Karachi, Pakistan: About 600,000 acres of Sindh’s forestland in Pakistan that was illegally occupied is likely to be taken over again as soon as the floodwater recedes. The government can, however, step in to prevent this from happening. “This provides the government an opportunity to declare these areas protected zones and to pass an immediate order for GIS-mapping and aerial-seeding for reforestation,” said Qazi Ali Athar, an environmental lawyer, in an interview with The Express Tribune. “Aerial-seeding was successfully carried out at Margalla Hills around Islamabad in the past,” he added as an example.
At a time when people all over the world are working to safeguard the planet’s irreplaceable natural wealth and celebrating the ongoing year as the “International Year of Biodiversity”, the Sindh government is trying to convert forests into revenue lands so that they could be handed over to influential people and potential investors.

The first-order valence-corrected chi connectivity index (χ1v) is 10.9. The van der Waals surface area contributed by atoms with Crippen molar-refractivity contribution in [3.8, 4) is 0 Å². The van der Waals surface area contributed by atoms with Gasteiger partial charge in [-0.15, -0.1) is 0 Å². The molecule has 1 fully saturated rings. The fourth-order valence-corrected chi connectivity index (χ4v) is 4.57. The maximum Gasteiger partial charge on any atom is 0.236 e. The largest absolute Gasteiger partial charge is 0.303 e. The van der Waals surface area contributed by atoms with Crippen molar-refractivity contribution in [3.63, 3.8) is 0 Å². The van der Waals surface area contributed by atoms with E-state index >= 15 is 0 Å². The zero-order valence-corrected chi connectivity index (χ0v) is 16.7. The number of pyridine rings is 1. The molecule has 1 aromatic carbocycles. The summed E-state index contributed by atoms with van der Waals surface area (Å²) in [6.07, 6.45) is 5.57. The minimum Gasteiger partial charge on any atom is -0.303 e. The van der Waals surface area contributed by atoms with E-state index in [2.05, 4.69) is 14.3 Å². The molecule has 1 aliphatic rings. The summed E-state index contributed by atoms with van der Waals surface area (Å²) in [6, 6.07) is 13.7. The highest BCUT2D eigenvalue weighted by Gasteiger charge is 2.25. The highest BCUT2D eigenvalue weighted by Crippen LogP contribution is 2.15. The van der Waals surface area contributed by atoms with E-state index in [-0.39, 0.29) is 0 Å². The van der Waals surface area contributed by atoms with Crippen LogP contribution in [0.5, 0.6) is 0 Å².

“We have a very different situation in our country. Accords and treaties are being signed all over the world to conserve nature, but here, whatever forest resources we have, are being destroyed by the government itself.”
As per the Millennium Development Goals (MDGs), a quarter of every country’s territory should be under forest cover, and all signatories of the MDGs have pledged that they will protect and try to increase their forestlands till 2015.
“We only have around 4.42 per cent forest cover in our country and the government had vowed to enhance it to seven per cent, but unfortunately, that doesn’t appear to be happening.”
Athar said that the provinces follow the 1927 Federal Forest Act, under which no provincial government could touch the forest at any cost. However, the Sindh Agro Forest Policy was passed in 2004 that allowed 40-acre plots to be given on a 10-year lease to individuals.
Source: The Express Tribune